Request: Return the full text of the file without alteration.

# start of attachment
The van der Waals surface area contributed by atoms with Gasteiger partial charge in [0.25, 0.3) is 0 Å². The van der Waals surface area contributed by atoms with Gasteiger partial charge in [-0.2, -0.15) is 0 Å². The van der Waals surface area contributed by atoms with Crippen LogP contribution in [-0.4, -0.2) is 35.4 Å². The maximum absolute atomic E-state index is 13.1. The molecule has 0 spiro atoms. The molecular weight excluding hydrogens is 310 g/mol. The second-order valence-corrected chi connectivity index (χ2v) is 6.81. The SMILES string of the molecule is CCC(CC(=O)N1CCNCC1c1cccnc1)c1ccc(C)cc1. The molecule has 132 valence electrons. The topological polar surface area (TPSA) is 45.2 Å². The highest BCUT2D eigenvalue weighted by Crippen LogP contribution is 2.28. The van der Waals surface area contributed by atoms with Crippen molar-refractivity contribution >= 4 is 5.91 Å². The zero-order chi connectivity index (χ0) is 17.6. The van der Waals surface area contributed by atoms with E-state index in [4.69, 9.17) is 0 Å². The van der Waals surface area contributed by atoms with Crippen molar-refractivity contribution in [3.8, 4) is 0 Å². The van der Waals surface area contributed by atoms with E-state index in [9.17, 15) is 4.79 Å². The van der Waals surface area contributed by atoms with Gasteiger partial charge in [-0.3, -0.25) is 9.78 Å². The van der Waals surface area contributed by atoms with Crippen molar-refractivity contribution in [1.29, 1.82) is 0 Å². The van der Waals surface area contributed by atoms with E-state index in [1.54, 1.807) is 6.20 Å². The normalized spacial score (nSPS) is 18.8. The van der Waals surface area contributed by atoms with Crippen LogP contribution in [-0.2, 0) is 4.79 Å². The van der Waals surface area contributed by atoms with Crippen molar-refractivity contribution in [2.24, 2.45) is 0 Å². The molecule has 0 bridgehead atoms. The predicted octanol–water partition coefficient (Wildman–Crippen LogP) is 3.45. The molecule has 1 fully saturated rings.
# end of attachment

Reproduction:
The van der Waals surface area contributed by atoms with Gasteiger partial charge in [0.25, 0.3) is 0 Å². The van der Waals surface area contributed by atoms with Gasteiger partial charge in [-0.2, -0.15) is 0 Å². The van der Waals surface area contributed by atoms with Crippen LogP contribution in [-0.4, -0.2) is 35.4 Å². The maximum absolute atomic E-state index is 13.1. The molecule has 0 spiro atoms. The molecular weight excluding hydrogens is 310 g/mol. The second-order valence-corrected chi connectivity index (χ2v) is 6.81. The SMILES string of the molecule is CCC(CC(=O)N1CCNCC1c1cccnc1)c1ccc(C)cc1. The molecule has 132 valence electrons. The topological polar surface area (TPSA) is 45.2 Å². The highest BCUT2D eigenvalue weighted by Crippen LogP contribution is 2.28. The van der Waals surface area contributed by atoms with Crippen molar-refractivity contribution >= 4 is 5.91 Å². The zero-order chi connectivity index (χ0) is 17.6. The van der Waals surface area contributed by atoms with E-state index in [4.69, 9.17) is 0 Å². The van der Waals surface area contributed by atoms with Crippen molar-refractivity contribution in [3.8, 4) is 0 Å². The van der Waals surface area contributed by atoms with E-state index in [9.17, 15) is 4.79 Å². The van der Waals surface area contributed by atoms with Gasteiger partial charge in [-0.3, -0.25) is 9.78 Å². The van der Waals surface area contributed by atoms with Crippen molar-refractivity contribution in [1.29, 1.82) is 0 Å². The van der Waals surface area contributed by atoms with E-state index in [1.54, 1.807) is 6.20 Å². The normalized spacial score (nSPS) is 18.8. The van der Waals surface area contributed by atoms with Crippen LogP contribution in [-0.2, 0) is 4.79 Å². The van der Waals surface area contributed by atoms with Crippen molar-refractivity contribution in [2.24, 2.45) is 0 Å². The molecule has 0 bridgehead atoms. The predicted octanol–water partition coefficient (Wildman–Crippen LogP) is 3.45. The molecule has 1 fully saturated rings.